You've probably already heard about the U.S. Supreme Court's decision in Riegel v. Medtronic, Inc., ___ U.S. ___ (Feb. 20, 2008), earlier this year. Last Thursday, The American Lawyer had an interesting article, "For Defendants Alone?" (subscription), about that and other preemption cases now before the Supreme Court: "All three cases turn on the court's developing view of federal preemption of state torts. Specifically, whether or not approval by the Food and Drug Administration immunizes the makers of pharmaceuticals and medical devices from state court damages claims."
Sunday's New York Times also reported that "Drug Makers Near Old Goal: A Legal Shield." The article points out that the FDA is not in a position to substitute for products liability lawsuits:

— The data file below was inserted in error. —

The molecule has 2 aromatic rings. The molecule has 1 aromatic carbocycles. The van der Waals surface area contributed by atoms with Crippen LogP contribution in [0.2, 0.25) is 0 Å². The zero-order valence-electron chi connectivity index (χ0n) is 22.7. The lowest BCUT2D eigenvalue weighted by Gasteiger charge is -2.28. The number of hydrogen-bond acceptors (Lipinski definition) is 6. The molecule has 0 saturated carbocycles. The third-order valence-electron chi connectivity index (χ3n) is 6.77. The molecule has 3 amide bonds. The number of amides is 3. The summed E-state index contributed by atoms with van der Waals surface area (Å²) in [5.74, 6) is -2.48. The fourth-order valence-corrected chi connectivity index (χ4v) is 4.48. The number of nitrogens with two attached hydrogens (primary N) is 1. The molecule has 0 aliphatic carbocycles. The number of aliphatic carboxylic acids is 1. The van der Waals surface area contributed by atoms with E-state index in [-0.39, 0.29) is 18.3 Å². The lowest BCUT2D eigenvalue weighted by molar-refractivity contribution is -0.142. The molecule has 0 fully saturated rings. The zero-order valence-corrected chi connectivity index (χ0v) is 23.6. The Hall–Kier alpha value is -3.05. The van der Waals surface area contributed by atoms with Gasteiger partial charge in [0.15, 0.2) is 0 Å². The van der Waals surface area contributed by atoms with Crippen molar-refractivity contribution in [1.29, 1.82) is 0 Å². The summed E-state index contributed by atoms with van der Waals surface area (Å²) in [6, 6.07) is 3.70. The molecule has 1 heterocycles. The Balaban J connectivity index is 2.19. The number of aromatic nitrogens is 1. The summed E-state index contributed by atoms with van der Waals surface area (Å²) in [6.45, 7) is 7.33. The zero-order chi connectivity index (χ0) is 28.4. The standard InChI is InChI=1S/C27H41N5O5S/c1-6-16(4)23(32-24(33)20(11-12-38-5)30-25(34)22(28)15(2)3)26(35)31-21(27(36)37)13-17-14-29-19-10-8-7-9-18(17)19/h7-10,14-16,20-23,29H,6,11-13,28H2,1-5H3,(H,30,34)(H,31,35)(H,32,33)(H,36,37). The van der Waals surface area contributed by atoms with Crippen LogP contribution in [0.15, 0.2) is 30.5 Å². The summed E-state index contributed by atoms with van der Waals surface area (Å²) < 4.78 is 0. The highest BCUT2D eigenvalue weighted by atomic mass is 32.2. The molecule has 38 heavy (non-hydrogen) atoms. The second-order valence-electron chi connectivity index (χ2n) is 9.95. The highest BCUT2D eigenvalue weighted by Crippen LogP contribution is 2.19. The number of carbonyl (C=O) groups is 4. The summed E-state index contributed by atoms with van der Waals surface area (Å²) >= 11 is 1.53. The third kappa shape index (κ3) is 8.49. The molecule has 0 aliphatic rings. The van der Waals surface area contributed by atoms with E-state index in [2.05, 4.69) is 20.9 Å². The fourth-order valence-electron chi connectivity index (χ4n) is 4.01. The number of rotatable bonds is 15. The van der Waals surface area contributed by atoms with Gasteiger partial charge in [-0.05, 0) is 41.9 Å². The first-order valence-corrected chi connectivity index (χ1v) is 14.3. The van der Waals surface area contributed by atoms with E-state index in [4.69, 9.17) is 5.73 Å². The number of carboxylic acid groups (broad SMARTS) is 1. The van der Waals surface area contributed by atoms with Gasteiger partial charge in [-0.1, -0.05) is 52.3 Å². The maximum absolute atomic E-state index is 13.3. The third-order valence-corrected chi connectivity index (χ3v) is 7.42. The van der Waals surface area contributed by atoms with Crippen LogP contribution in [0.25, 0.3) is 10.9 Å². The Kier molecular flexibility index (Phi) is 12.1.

A series of independent assessments have concluded that the agency is poorly organized, scientifically deficient and short of money. In February, its commissioner, Andrew C. von Eschenbach, acknowledged that the agency faces a crisis and may not be “adequate to regulate the food and drugs of the 21st century.”
The F.D.A. does not test experimental medicines but relies on drug makers to report the results of their own tests completely and honestly. Even when companies fail to follow agency rules, officials rarely seek to penalize them. “These are scientists, not cops,” said David Vladeck, a professor at Georgetown Law School.